Robert Goldwaithe Carter

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Full Name: Robert Goldwaithe Carter
Location: No Plot Assigned
Reason for Eligibility: Medal of Honor Recipient 
Birth Date: October 29, 1845 
Died: January 4, 1936 
Burial Date:  

ROBERT GOLDTHWAITE CARTER (1845 ~ 1936). Medal of Honor Recipient Robert G. Carter was born on October 29, 1845, in Bridgton, Maine, and later moved with his family to Portland, Maine, in 1847. He was educated in Portland before the family moved to Massachusetts in 1857, intending to enter him into the Phillips (Andover) Academy, which he never did.

Carter joined Company H, 22nd Massachusetts Infantry, Army of the Potomac as a private on August 5, 1862. Private Carter remained with this unit until October 4, 1864, possibly fighting in the Battle of Bull Run on August 30, and continuing with the 22nd Massachusetts to Antietam, Gettysburg, the Wilderness, and the Siege of Petersburg in addition to many smaller engagements. After the war, he entered the United States Military Academy in 1865.

Carter graduated on June 15, 1870, and was assigned to Troop E of the Fourth Cavalry. On September 4, 1870, he married and eight days later, he and his wife Mary departed for San Antonio. Carter served under Colonel Ranald Mackenzie in actions against the Comanche, Apache, and Kickapoo tribes out of Fort Richardson, Texas, where two of his three children were born.

On October 9, 1871, near Blanco Canyon along a tributary of the upper Brazos River, Carter"s unit was attacked by a Comanche force which captured 66 Army horses. The following morning, soldiers followed a small group of Comanche leading several horses through the canyon. Coming over a hill, the soldiers met a much larger group of Comanche waiting in ambush. Second Lieutenant Robert G. Carter, with five other soldiers, held off the ambush while the other soldiers retreated, an action for which he received the Congressional Medal of Honor on January 23, 1900.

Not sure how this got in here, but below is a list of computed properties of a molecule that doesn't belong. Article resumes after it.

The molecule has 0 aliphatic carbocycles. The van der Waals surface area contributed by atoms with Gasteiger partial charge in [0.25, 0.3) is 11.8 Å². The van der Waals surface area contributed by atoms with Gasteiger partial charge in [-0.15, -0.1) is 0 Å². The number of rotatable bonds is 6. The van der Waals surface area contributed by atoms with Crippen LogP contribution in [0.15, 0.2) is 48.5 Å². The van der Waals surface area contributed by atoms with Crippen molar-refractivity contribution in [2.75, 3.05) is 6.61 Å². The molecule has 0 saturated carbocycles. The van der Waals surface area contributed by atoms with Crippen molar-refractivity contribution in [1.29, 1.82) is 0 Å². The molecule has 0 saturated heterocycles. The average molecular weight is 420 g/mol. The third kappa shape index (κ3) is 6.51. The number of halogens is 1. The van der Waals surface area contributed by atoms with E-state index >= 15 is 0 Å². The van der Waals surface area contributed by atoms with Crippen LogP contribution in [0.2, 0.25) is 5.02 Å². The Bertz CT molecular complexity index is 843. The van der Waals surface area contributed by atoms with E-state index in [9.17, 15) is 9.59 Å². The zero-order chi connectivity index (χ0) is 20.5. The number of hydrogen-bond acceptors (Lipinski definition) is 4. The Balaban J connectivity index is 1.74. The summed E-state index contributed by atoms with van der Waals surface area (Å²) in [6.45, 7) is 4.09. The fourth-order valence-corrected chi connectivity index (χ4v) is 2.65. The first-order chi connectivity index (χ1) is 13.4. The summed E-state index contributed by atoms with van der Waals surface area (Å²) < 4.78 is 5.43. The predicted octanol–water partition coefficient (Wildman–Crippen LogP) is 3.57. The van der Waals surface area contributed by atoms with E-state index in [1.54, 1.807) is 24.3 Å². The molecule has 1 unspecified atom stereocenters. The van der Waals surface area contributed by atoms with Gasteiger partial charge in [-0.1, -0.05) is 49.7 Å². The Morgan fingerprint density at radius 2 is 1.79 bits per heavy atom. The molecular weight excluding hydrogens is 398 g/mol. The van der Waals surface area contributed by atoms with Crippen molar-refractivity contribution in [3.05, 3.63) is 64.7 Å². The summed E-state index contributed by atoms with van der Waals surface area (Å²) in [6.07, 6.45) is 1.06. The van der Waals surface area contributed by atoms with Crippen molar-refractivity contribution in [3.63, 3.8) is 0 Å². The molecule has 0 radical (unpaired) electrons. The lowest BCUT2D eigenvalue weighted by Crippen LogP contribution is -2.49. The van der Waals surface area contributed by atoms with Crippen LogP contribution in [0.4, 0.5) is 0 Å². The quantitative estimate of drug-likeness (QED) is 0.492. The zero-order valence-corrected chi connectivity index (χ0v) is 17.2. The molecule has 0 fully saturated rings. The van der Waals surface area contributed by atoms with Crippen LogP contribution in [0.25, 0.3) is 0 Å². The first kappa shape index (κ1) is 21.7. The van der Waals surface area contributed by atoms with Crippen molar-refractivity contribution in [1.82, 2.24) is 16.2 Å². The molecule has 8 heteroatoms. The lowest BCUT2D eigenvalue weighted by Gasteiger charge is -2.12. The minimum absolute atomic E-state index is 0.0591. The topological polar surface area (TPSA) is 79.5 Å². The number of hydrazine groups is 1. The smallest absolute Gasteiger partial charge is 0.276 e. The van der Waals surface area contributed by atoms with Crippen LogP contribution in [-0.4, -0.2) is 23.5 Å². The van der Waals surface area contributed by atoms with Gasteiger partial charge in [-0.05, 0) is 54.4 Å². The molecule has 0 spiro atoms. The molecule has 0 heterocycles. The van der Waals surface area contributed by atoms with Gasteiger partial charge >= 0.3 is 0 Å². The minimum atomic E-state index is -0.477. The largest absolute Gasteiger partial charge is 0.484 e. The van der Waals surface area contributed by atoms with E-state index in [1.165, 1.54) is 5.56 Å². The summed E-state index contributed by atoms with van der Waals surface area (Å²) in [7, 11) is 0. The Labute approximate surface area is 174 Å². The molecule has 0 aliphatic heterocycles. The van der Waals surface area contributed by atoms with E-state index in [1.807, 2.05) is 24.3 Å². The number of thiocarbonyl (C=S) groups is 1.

Carter and the other five soldiers held back the enemy long enough for Mackenzie's main column and allied Tonkawa warriors to arrive, which forced the Comanche to retreat. Mackenzie followed the Comanche for several days across the Llano Estacado, but was kept from attacking on October 12 by a snowstorm. The campaign came to an end, and was regarded as unsuccessful as it covered 509 miles and had failed to capture any hostile Comanche bands. By 1873, Carter moved with Mackenzie to Fort Clark, Texas.

Mackenzie was approached by the Secretary of War, William Belknap, and General Sheridan, who asked him to invade Mexico to attack bands of Apache and Kickapoo who were living within Mexico but were stealing cattle and horses from South Texas ranchers. Since Mackenzie was asked to invade Mexico in person there would be no paper trail to point to the federal government. On May 16, 1873, having received intelligence that the male warriors had left the villages near Remolino, Coahuila, Mackenzie left Fort Clark with 377 men, including Second Lieutenant Carter, to reach the town of Remolino, 40 miles inside Mexico.

The soldiers traveled through the night and reached the Kickapoo village by dawn. Few warriors were left in the village for defense as the cavalry charged in, followed by dismounted troops who set fire to the grass huts. Many Kickapoo fled, and the two nearby Apache villages were abandoned when gunfire was heard. In a matter of minutes, 180 huts were destroyed and 40 women and children were taken prisoner, along with an important Lipan Apache chief and some 60 horses.

The soldiers returned to Texas on May 19, successful in their mission. The Mexican government ignored what was technically an act of war against it in order to avoid an unwanted scandal. The Kickapoo returned to the United States and were placed on a reservation in exchange for the women and children held by the Army. Most of the other hostile bands in the area were frightened by the surprise attack and fled to the mountains.

After his retirement, Carter was brevetted Captain on February 27, 1890, for his participation in the Remolino Raid. He was promoted to First Lieutenant on February 21, 1875, and retired from the Army on June 28, 1876, due to a disability inflicted in the line of duty.

Carter wrote several books about his adventures in the Army including The Boy Soldier at Gettysburg, in 1877, Four Brothers in Blue, in 1913, The Old Sergeant's Story, in 1926, Record of the Military Service of First Lieutenant and Brevet Captain Robert Goldthwaite Carter, U.S. Army 1862-1876, in 1904, and On the Border with Mackenzie, in 1935. Carter died in Washington D.C. on January 4, 1936; his wife died in November 1923. He is buried in Arlington National Cemetery.

Bibliography: Graham, Sel. "Over the Years: A missing name on Texas' Medal of Honor Memorial, Robert Goldthwaite Carter, is the Forgotten Texas Hero," "Robert Goldthwaite Carter," Arlington National Cemetery Website, "Robert Goldthwaite Carter," and "Remolino Raid," Handbook of Texas Online, Texas State Historical Association, University of Texas, National Park Service, Civil War Soldiers and Sailors System,


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